Nation Other News 13 Apr 2021 Covid-19 hits Ugadi ...

Covid-19 hits Ugadi celebrations in Andhra Pradesh

DECCAN CHRONICLE.
Published Apr 13, 2021, 11:51 pm IST
Updated Apr 14, 2021, 12:08 am IST
Though there was no lockdown this year, the state culture department has not given permission or issued instructions to hold the festival
Priests offer puja to Goddess Kanakadurga at the temple on the occasion of Ugadi celebrations in Vijayawada on Tuesday. (DC Image)
 Priests offer puja to Goddess Kanakadurga at the temple on the occasion of Ugadi celebrations in Vijayawada on Tuesday. (DC Image)

KAKINADA: The traditional Ugadi celebrations remained muted in Godavari districts because of the surging cases of Covid-19 disease.

The state government used to celebrate Ugadi as an official festival by arranging Panchanga Sravanam (citation of the Telugu new almanac calendar) programme, recitation of poetry and other cultural activities.

 

The government could not celebrate the festival officially due to covid-19 lockdown last year. This year also the Ugadi celebrations were low-profile and officials did not take up any culture programmes due to the second wave of Covid-19 scare.

Though there was no lockdown this year, the state culture department has not given permission or issued any instructions to the district administrations to hold the festival. Many poets and artists who were eagerly waiting for the fete to prove their talent and also receive awards, were disappointed.

 

Sources, however, said the shortage of funds at the culture department is another reason for the muted celebrations.

“We welcome the government’s decision to suspend the official celebration of traditional festivals like “Ugadi’’ to prevent gathering at one place. But the government did not ban other programmes which led to overcrowding. For example, the government has held felicitation functions to volunteers, which was attended by thousands of people. Many of the programmes such as agitations, processions and others are being allowed. Such acts have led to many doubts that the government was intentionally trying to suppress the Hindu festivals’’, said Chinta Gopi Sarma Siddanti, an almanac writer and also Bhuvaneswari Peetham chief at Peddapuram.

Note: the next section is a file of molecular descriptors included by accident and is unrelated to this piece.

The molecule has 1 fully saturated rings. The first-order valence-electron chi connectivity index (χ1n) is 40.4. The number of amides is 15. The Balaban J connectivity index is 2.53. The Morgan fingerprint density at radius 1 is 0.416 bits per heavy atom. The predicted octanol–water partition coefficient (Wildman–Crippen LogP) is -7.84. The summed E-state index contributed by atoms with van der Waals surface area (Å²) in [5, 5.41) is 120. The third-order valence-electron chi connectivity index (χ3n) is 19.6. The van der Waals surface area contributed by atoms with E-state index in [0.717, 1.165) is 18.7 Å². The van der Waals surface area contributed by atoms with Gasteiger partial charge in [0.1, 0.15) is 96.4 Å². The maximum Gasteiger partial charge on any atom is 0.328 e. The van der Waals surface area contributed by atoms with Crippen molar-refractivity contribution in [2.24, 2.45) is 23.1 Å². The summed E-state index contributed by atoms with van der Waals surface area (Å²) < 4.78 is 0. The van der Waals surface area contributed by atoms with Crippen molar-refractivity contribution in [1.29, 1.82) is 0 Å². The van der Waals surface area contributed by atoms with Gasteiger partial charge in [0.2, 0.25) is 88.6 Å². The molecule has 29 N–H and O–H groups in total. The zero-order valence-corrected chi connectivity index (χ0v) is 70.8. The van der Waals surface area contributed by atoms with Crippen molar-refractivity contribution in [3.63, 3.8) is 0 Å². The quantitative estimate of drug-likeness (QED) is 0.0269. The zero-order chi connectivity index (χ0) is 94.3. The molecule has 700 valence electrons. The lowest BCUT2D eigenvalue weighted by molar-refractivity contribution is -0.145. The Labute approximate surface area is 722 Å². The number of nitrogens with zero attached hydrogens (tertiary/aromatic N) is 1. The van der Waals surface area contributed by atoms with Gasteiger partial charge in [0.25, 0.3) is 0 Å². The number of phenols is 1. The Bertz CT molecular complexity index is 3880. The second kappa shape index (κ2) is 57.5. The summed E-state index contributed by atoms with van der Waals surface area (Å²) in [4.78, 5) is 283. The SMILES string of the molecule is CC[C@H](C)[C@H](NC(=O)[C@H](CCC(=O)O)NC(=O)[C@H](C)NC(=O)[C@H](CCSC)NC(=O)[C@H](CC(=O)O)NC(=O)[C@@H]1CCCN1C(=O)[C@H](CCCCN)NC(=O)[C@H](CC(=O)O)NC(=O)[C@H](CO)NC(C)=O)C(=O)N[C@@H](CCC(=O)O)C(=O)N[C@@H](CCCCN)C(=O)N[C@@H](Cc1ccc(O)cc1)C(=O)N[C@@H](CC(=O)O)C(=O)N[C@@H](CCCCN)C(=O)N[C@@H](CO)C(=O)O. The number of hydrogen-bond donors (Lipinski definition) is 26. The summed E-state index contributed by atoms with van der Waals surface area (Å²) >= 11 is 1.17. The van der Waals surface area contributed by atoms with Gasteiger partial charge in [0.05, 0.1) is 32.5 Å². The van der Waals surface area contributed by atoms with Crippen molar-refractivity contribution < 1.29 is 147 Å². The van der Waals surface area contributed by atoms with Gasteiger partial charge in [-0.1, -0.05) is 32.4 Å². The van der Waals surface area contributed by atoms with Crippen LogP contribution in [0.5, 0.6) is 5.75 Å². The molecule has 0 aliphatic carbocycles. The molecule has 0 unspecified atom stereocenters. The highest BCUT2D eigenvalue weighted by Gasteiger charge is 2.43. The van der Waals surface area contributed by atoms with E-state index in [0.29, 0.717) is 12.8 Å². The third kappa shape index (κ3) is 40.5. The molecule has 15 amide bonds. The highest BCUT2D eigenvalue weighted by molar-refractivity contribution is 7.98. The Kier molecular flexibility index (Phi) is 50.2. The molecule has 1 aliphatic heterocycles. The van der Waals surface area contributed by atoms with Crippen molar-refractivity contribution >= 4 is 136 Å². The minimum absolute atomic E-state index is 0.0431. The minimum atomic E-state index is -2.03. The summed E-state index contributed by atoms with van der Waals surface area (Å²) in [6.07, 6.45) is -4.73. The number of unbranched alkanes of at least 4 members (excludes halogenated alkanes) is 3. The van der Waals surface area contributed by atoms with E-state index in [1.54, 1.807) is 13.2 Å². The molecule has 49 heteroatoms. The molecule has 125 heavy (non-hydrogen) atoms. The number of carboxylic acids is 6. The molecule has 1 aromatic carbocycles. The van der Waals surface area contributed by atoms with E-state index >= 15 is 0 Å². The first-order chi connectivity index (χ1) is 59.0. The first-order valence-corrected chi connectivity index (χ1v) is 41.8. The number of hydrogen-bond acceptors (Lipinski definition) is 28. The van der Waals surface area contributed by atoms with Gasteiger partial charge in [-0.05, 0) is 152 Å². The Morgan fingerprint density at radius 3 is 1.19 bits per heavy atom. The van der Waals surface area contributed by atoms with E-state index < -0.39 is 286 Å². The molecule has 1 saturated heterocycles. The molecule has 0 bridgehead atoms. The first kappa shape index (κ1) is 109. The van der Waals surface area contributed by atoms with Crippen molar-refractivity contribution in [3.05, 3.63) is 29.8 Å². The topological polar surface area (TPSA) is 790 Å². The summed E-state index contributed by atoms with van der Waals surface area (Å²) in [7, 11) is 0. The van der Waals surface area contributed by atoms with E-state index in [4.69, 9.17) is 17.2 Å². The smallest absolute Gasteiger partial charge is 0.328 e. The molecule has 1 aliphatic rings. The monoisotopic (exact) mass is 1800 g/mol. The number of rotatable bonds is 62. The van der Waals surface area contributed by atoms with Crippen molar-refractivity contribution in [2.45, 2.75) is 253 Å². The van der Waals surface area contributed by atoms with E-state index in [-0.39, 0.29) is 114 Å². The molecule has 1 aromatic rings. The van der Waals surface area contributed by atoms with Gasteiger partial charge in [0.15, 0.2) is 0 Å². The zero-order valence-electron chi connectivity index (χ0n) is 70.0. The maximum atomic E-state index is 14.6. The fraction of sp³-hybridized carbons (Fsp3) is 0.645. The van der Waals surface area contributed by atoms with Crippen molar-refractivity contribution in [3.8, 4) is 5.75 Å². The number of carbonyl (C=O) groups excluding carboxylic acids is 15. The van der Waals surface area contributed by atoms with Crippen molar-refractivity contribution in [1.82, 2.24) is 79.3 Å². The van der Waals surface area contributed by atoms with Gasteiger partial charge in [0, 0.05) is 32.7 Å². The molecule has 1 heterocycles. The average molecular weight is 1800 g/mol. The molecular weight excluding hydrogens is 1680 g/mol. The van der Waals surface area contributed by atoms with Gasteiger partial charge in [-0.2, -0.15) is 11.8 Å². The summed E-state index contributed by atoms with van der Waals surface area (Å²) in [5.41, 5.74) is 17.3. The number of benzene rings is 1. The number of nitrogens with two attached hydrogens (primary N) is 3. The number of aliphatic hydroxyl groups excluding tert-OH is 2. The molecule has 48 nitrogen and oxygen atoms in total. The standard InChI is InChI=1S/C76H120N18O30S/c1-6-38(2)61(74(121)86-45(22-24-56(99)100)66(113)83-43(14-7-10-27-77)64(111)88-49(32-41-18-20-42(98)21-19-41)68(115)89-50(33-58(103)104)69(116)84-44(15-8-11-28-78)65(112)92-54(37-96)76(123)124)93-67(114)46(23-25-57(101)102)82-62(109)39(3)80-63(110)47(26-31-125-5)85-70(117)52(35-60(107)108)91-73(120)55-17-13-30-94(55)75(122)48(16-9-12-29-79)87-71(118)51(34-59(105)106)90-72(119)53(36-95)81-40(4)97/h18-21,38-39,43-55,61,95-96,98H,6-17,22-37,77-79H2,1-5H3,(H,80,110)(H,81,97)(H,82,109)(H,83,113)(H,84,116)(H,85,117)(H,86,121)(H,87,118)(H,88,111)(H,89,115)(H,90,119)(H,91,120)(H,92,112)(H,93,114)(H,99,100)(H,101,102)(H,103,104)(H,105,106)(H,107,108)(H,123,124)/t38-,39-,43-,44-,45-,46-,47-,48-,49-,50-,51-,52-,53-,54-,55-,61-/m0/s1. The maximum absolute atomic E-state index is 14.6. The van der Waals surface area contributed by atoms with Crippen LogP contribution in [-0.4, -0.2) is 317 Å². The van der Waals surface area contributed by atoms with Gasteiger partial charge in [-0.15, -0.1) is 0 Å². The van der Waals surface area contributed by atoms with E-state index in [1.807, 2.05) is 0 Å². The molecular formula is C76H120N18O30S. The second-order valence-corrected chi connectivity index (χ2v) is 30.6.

He said that all Hindus abide by the government actions to curb the virus but at the same time, the government should give equal importance to Hindu festivals.

Even in villages also there were drastic changes in celebrating the festival. Every Ugadi day, the farmers used to begin ploughing their lands early hours as per suggestions given by the astrologers. But, for the past few years, the farmers did not do it due to mechanisation in agriculture.

The tilling of the lands with bullocks have almost disappeared and also traditional forms of entertainment are also gradually vanishing from the villages.

 

In this Ugadi festival, there was an acute shortage of “Neem flower’’ which is very important for “Ugadi pachadi’’ as the flowering stage has almost ended and a limited quantity of “Neem Flower’’ is available to the people and there was great demand for it.

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